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On Sunday morning just before 5:00 a.m., a man slept through his smoke alarm sounding due to a cooking fire. Fortunately, four-year-old Trystan Dezalia heard the alarm and awoke his family, worried about the “strange noise” coming from the other side of the wall. Trystan’s parents could smell the smoke from the next door apartment, then promptly contacted 911 and woke up all their neighbors. 

When fire departments arrived, they encountered heavy smoke but no flames. They removed the man from the apartment, who was still sleeping but uninjured. According to Fire Chief Mark Burrows of the Vischer Ferry Volunteer Fire Company, there’s no telling how much how much smoke the man might have inhaled – and what kind of injuries he might have suffered – had the little boy next door not heard the alarm.

Download our smoke alarm safety tip sheet and learn more about the potentially life-saving impact of smoke alarms on NFPA's Smoke Alarms Central, which includes a wealth of information on properly installing and maintaining smoke alarms throughout your home and much more.

Lightning safety

This year, from June 22rd to 28th, the National Weather Service is commemorating Lightning Safety Awareness Week. This is an important educational week for them, and us, because summer is the peak season for one of the nation's deadliest weather phenomena--lightning. Though lightning strikes peak in summer, people are struck year round. In the United States, according to the latest NFPA report, local fire departments respond to an estimated average of 22,600 fires per year that were started by lightning. These fires cause an average of nine civilian deaths, 53 civilian injuries, and $451 million in direct property damage per year.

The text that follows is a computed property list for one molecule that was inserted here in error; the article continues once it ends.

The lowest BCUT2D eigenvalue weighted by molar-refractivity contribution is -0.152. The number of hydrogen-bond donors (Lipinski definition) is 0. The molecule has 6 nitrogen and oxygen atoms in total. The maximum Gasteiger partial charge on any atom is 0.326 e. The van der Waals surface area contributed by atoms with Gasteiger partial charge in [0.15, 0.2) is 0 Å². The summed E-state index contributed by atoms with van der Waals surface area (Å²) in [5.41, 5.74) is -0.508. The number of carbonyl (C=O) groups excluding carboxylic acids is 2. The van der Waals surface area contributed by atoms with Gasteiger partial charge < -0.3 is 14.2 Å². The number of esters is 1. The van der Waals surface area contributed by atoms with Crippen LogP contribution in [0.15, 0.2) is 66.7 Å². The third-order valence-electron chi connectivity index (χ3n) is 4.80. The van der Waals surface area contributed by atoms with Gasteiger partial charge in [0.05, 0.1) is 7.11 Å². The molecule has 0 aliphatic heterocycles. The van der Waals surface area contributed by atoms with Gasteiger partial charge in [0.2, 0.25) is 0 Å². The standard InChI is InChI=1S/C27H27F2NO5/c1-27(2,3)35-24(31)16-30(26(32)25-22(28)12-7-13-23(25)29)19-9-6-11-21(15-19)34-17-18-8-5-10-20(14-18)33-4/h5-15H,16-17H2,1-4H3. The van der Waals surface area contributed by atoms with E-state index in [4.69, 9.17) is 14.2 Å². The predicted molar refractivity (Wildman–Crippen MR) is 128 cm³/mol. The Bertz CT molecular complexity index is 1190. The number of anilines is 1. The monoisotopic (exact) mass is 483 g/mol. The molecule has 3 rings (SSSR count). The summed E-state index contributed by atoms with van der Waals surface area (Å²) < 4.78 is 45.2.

The National Weather Service has provided many educational resources on their website, including information on;

  • Safety: Learn what you need to do to stay safe when thunderstorms threaten.
  • Victims: Learn what happens to people who are struck by lightning and look at fatality statistics for the U.S.
  • Science: Learn how thunderstorms develop and what happens during a lightning discharge.
  • Myths and Facts: Get answers to many of the questions you have always wondered about
  • Teachers: find curriculum guides, presentations games, activities, and more.
  • Kids: Download games, videos, coloring pages and other fun stuff.
  • More Resources: Download toolkits, posters, pamphlets, and other information to help communities, organizations, and families stay safe from the dangers of lightning

In addition, NFPA offers lightning safety tips in an easy to read tip sheet. Check them out above or download these NFPA safety tips on lightning. 

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